The trade war between the US and the Chinese tech giant Huawei, which escalated last week have landed South Korea place. The export-driven country is caught between having ties with its security all, the US and its biggest trading partner, Huawei.
Shortly after Huawei technology was barred from doing business with US companies, over a hundred South Korean politicians and business leaders visited the Chinese tech giant’s headquarters and the newly build campus. There were demonstrations of high-speed robotics and smart city stimulations powered by the 5th generation network manufactured by Huawei to the excitement of the executives from Samsung Electronics.
However, the US had championed a campaign earlier this month to restrict tech companies within the country and its allies from doing business unless the trade is licenced. The decision to put Huawei out of market overshadowed the event which part the Seoul-backed forum to create tighter business links between China and South Korea.
Mobile operators are delaying the lauch of Huawei mobile phones to commemorate the instruction from Washington; Google and ARM are doing likewise to withhold the sale of source parts from the tech company. In South Korea, however, the business executives and politicians say there are no simple alternatives to the business dealings in China.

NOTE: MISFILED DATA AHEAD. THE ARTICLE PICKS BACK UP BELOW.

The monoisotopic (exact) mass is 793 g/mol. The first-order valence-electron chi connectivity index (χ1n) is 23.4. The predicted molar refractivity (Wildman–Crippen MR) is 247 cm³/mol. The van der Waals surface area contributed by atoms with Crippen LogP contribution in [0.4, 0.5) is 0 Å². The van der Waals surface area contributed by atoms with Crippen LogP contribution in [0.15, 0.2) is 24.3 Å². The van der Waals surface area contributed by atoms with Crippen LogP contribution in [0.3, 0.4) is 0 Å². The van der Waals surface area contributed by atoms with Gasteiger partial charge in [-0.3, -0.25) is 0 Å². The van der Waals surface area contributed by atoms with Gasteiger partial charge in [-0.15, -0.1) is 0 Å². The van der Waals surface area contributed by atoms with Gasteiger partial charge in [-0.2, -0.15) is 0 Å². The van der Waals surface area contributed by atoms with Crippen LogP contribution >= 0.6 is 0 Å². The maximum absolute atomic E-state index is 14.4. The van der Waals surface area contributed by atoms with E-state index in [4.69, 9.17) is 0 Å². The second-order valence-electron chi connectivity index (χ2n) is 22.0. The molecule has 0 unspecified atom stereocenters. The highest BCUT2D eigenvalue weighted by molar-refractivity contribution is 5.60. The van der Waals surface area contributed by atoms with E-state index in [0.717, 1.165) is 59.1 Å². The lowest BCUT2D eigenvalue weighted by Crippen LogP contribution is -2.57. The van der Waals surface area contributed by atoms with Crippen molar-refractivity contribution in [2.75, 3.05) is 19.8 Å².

Bowing to the pressure to blacklist the Chinese tech firm would be more advantageous than losing a strong business ally, experts said. Samsung has enjoyed a rise in stock since the announcement of the Huawei ban, making it plausible for Samsung to increase its shares at the expense of Huawei’s loss.
By extension, the trade-ware between both parties could silence other Chinese based rival companies in chips and smartphone screens, streamlining the option to Samsung. However, Huawei is one of biggest customers for Samsung’s memory chips, coupled with the numerous factories the company has in China, serving the needs of many customers. Dancing to the tune of the US could put all these gains at risk, thereby causing dwindling profits and sales.
Even though Huawei is a big competitor for South Korea’s champion in tech, they are also valid partners making the choice a difficult one for them. The truth remains that being in such a situation is a cause of concern in the long run.
As reported by Reuters, “China is South Korea’s largest trading partner, accounting for 26.8% of the country’s exports in 2018, compared with 12% for the United States. Huawei alone bought $10.7b worth of South Korean products last year, accounting for about 17% of the country’s electronics parts exports to China, according to data from the South Korean government and Huawei.”
Some experts believe that South Korea cannot possibly have both warring factions as partners or allies. It has to choose one. The US government had warned that adopting Huawei technologies for their upgrade to the 5G network puts the country at a risk of military espionage.